The foul weather has come and gone.

Good riddance.

By my unofficial calculation, this is the third 100-year-storm in the last three years. Between Snowmageddon, Tropical Storm Lee and now Frankenstorm, we've had our share of Mother Nature's worst over the last few years.

But every storm has its silver lining. Snowmageddon brought lots of babies to the world. Lee put a new bridge in my front yard. And Frankenstorm, well, at least a few birds were able to take an express ride to their wintertime destination. With 65-mph winds, they didn't have much of a choice.

I've spent a lot of time in the woods this week (too much time, probably). It didn't take long to notice the changes Sandy brought with her.

There are fewer leaves on the trees, a bunch of fresh branches on the ground, and the sunrises this week have been accompanied by a wonderful aural treat. I counted dozens of finches chirping and squawking as they foraged for their morning meal. No doubt, Sandy's gusty northeast winds brought them to our neck of the woods -- with a bit more speed than normal.

I saw far more of the migrating birds than I normally do. And I'm sure folks on the other end of the county did as well.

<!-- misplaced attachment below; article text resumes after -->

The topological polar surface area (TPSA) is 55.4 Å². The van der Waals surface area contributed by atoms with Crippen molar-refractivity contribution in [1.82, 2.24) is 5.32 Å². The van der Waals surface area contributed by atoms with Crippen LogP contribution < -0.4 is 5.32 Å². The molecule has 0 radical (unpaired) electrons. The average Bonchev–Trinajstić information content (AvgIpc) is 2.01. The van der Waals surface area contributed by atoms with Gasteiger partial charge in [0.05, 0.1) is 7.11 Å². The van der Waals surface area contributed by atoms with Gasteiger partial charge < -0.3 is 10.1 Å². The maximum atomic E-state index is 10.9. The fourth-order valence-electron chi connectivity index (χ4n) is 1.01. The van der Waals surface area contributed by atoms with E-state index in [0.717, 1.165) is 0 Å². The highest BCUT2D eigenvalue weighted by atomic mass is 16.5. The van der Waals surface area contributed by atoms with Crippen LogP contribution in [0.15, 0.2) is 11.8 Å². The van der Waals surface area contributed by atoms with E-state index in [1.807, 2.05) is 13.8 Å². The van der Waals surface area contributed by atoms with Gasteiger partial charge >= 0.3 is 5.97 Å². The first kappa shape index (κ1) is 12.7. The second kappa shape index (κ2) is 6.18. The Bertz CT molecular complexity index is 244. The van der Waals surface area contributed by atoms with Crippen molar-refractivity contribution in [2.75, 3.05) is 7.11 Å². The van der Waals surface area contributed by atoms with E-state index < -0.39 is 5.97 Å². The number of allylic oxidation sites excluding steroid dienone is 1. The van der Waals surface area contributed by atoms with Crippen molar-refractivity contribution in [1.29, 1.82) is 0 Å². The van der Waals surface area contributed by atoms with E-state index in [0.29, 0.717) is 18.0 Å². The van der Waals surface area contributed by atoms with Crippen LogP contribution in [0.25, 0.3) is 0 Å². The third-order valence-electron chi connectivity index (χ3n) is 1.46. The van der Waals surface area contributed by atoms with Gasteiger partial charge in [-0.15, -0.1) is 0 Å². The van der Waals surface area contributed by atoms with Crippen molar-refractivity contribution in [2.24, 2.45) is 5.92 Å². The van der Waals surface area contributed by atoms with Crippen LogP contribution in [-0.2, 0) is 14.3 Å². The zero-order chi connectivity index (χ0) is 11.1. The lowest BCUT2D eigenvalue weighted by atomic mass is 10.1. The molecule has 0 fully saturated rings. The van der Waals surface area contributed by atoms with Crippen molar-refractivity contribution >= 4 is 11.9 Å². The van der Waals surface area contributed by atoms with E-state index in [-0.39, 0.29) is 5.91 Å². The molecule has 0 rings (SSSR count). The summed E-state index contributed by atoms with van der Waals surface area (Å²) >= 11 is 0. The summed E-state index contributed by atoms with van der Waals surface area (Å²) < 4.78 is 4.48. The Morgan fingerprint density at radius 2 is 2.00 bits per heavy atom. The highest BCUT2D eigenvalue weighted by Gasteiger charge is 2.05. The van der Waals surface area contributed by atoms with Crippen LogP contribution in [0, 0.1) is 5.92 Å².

Who knows, maybe Sandy disrupted the year's migration. Or maybe it's all just a coincidence. But we will never know unless somebody tracks what's happening. That's why an upcoming event is so important.

With so many birds in so many places, it's impossible for just a handful of biologists to capture the necessary data. That's why the annual Great Backyard Bird Count (GBBC) is vital. I've written about it several times before. It's an important survey that gets folks outdoors and involved with what's happening in the natural world around them. But the next count will be more important than ever. It will be a global survey.

The Cornell Lab of Ornithology and National Audubon Society will hold their 16th annual bird count from Feb. 15-18. But instead of focusing on North America's avian population, the groups have eliminated the borders. According to an announcement this week, the survey will cover the entire planet.

"The GBBC is an ideal opportunity for young and old to connect with nature by discovering birds and to participate in a huge science project," said Audubon's chief scientist Gary Langham. "This year, we hope people on all seven continents, oceans, and islands, will head out into their neighborhoods, rural areas, parks and wilderness to further our understanding of birds across the hemispheres."

The way to participate this year is the same as every year. Simply devote 15 minutes to studying the birds in your backyard. Count the birds you can identify and go to to record what you saw and where you were when you recorded your findings.

Not only is the GBBC a great way to get outdoors and see what's happening right in your own backyard, but now that it's gone global, it offers us a chance to get involved in one of the largest scientific surveys ever conducted.

I just hope we're not neck-deep in yet another 100-year storm when it's time to step outside and officially count the birds this winter.

Andy Snyder writes about the outdoors for The York Dispatch. He can be reached at sports@york